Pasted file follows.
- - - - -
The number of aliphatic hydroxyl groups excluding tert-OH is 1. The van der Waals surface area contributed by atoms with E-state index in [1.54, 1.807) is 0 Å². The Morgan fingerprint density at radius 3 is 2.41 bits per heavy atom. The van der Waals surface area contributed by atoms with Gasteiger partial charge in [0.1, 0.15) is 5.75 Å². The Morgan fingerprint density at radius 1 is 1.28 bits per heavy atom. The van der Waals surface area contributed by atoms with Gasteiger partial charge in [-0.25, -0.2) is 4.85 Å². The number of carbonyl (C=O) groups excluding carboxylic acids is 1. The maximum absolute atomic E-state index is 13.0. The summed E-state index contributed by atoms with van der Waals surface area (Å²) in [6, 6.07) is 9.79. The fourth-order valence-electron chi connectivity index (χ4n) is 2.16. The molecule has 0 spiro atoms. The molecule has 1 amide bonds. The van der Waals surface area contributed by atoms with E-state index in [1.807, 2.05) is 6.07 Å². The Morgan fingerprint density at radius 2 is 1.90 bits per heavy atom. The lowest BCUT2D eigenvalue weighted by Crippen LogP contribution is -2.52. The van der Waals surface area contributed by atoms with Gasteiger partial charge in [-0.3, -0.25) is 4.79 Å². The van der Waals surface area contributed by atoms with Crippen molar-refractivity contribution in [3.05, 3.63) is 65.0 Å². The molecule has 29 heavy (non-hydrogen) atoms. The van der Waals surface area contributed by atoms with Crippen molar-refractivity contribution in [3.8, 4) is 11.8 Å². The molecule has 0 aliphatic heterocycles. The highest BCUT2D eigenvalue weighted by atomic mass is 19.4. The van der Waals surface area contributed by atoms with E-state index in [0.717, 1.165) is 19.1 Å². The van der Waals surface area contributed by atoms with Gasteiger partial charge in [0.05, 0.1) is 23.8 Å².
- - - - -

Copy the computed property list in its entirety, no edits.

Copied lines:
The number of aliphatic hydroxyl groups excluding tert-OH is 1. The van der Waals surface area contributed by atoms with E-state index in [1.54, 1.807) is 0 Å². The Morgan fingerprint density at radius 3 is 2.41 bits per heavy atom. The van der Waals surface area contributed by atoms with Gasteiger partial charge in [0.1, 0.15) is 5.75 Å². The Morgan fingerprint density at radius 1 is 1.28 bits per heavy atom. The van der Waals surface area contributed by atoms with Gasteiger partial charge in [-0.25, -0.2) is 4.85 Å². The number of carbonyl (C=O) groups excluding carboxylic acids is 1. The maximum absolute atomic E-state index is 13.0. The summed E-state index contributed by atoms with van der Waals surface area (Å²) in [6, 6.07) is 9.79. The fourth-order valence-electron chi connectivity index (χ4n) is 2.16. The molecule has 0 spiro atoms. The molecule has 1 amide bonds. The van der Waals surface area contributed by atoms with E-state index in [1.807, 2.05) is 6.07 Å². The Morgan fingerprint density at radius 2 is 1.90 bits per heavy atom. The lowest BCUT2D eigenvalue weighted by Crippen LogP contribution is -2.52. The van der Waals surface area contributed by atoms with Gasteiger partial charge in [-0.3, -0.25) is 4.79 Å². The van der Waals surface area contributed by atoms with Crippen molar-refractivity contribution in [3.05, 3.63) is 65.0 Å². The molecule has 29 heavy (non-hydrogen) atoms. The van der Waals surface area contributed by atoms with Crippen molar-refractivity contribution in [3.8, 4) is 11.8 Å². The molecule has 0 aliphatic heterocycles. The highest BCUT2D eigenvalue weighted by atomic mass is 19.4. The van der Waals surface area contributed by atoms with E-state index in [0.717, 1.165) is 19.1 Å². The van der Waals surface area contributed by atoms with Gasteiger partial charge in [0.05, 0.1) is 23.8 Å².